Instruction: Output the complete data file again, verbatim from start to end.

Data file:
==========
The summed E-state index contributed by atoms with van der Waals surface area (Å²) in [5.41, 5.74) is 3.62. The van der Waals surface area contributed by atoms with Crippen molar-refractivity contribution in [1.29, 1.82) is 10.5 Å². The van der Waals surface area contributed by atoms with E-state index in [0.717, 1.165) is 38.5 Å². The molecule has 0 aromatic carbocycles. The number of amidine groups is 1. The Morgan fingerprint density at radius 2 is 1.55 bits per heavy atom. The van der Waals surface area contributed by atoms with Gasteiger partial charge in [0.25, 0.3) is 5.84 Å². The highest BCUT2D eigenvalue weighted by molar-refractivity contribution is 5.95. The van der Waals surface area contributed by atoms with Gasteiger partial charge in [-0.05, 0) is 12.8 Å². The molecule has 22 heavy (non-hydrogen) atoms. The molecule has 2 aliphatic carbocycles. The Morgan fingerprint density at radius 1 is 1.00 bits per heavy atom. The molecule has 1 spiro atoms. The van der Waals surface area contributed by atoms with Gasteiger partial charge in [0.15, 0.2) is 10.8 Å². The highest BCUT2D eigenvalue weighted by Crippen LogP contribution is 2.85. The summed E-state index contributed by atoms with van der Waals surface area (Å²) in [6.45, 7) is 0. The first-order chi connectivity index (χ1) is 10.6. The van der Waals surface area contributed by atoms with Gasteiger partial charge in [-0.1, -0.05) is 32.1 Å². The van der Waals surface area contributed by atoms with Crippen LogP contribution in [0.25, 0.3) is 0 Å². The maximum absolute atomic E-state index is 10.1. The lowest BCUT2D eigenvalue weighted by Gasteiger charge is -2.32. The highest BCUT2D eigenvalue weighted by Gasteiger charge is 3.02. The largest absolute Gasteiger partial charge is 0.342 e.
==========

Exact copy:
The summed E-state index contributed by atoms with van der Waals surface area (Å²) in [5.41, 5.74) is 3.62. The van der Waals surface area contributed by atoms with Crippen molar-refractivity contribution in [1.29, 1.82) is 10.5 Å². The van der Waals surface area contributed by atoms with E-state index in [0.717, 1.165) is 38.5 Å². The molecule has 0 aromatic carbocycles. The number of amidine groups is 1. The Morgan fingerprint density at radius 2 is 1.55 bits per heavy atom. The van der Waals surface area contributed by atoms with Gasteiger partial charge in [0.25, 0.3) is 5.84 Å². The highest BCUT2D eigenvalue weighted by molar-refractivity contribution is 5.95. The van der Waals surface area contributed by atoms with Gasteiger partial charge in [-0.05, 0) is 12.8 Å². The molecule has 22 heavy (non-hydrogen) atoms. The molecule has 2 aliphatic carbocycles. The Morgan fingerprint density at radius 1 is 1.00 bits per heavy atom. The molecule has 1 spiro atoms. The van der Waals surface area contributed by atoms with Gasteiger partial charge in [0.15, 0.2) is 10.8 Å². The highest BCUT2D eigenvalue weighted by Crippen LogP contribution is 2.85. The summed E-state index contributed by atoms with van der Waals surface area (Å²) in [6.45, 7) is 0. The first-order chi connectivity index (χ1) is 10.6. The van der Waals surface area contributed by atoms with Gasteiger partial charge in [-0.1, -0.05) is 32.1 Å². The van der Waals surface area contributed by atoms with Crippen LogP contribution in [0.25, 0.3) is 0 Å². The maximum absolute atomic E-state index is 10.1. The lowest BCUT2D eigenvalue weighted by Gasteiger charge is -2.32. The highest BCUT2D eigenvalue weighted by Gasteiger charge is 3.02. The largest absolute Gasteiger partial charge is 0.342 e.